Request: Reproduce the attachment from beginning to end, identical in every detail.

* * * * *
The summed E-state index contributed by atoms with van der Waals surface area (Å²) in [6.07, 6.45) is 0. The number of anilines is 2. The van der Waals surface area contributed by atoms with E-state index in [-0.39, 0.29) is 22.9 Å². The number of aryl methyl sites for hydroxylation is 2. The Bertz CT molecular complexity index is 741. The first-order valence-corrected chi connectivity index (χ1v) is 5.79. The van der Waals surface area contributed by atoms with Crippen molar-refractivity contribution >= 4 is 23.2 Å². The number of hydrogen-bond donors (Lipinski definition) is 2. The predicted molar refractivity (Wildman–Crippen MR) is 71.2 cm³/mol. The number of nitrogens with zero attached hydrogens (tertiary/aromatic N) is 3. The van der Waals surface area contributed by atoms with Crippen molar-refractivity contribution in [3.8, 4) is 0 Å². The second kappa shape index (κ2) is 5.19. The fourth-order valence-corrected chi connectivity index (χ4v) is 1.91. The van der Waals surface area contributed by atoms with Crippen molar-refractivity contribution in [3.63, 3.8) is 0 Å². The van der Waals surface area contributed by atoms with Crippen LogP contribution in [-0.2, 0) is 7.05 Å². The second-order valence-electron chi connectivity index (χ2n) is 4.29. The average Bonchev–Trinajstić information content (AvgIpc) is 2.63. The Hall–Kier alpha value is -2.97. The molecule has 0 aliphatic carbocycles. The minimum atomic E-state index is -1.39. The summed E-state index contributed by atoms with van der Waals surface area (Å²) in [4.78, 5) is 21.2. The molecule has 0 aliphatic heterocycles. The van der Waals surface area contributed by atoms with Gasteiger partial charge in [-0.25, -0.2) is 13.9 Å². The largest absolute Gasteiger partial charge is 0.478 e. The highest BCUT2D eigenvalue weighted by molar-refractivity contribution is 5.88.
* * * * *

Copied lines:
The summed E-state index contributed by atoms with van der Waals surface area (Å²) in [6.07, 6.45) is 0. The number of anilines is 2. The van der Waals surface area contributed by atoms with E-state index in [-0.39, 0.29) is 22.9 Å². The number of aryl methyl sites for hydroxylation is 2. The Bertz CT molecular complexity index is 741. The first-order valence-corrected chi connectivity index (χ1v) is 5.79. The van der Waals surface area contributed by atoms with Crippen molar-refractivity contribution >= 4 is 23.2 Å². The number of hydrogen-bond donors (Lipinski definition) is 2. The predicted molar refractivity (Wildman–Crippen MR) is 71.2 cm³/mol. The number of nitrogens with zero attached hydrogens (tertiary/aromatic N) is 3. The van der Waals surface area contributed by atoms with Crippen molar-refractivity contribution in [3.8, 4) is 0 Å². The second kappa shape index (κ2) is 5.19. The fourth-order valence-corrected chi connectivity index (χ4v) is 1.91. The van der Waals surface area contributed by atoms with Crippen molar-refractivity contribution in [3.63, 3.8) is 0 Å². The van der Waals surface area contributed by atoms with Crippen LogP contribution in [-0.2, 0) is 7.05 Å². The second-order valence-electron chi connectivity index (χ2n) is 4.29. The average Bonchev–Trinajstić information content (AvgIpc) is 2.63. The Hall–Kier alpha value is -2.97. The molecule has 0 aliphatic carbocycles. The minimum atomic E-state index is -1.39. The summed E-state index contributed by atoms with van der Waals surface area (Å²) in [4.78, 5) is 21.2. The molecule has 0 aliphatic heterocycles. The van der Waals surface area contributed by atoms with Gasteiger partial charge in [-0.25, -0.2) is 13.9 Å². The largest absolute Gasteiger partial charge is 0.478 e. The highest BCUT2D eigenvalue weighted by molar-refractivity contribution is 5.88.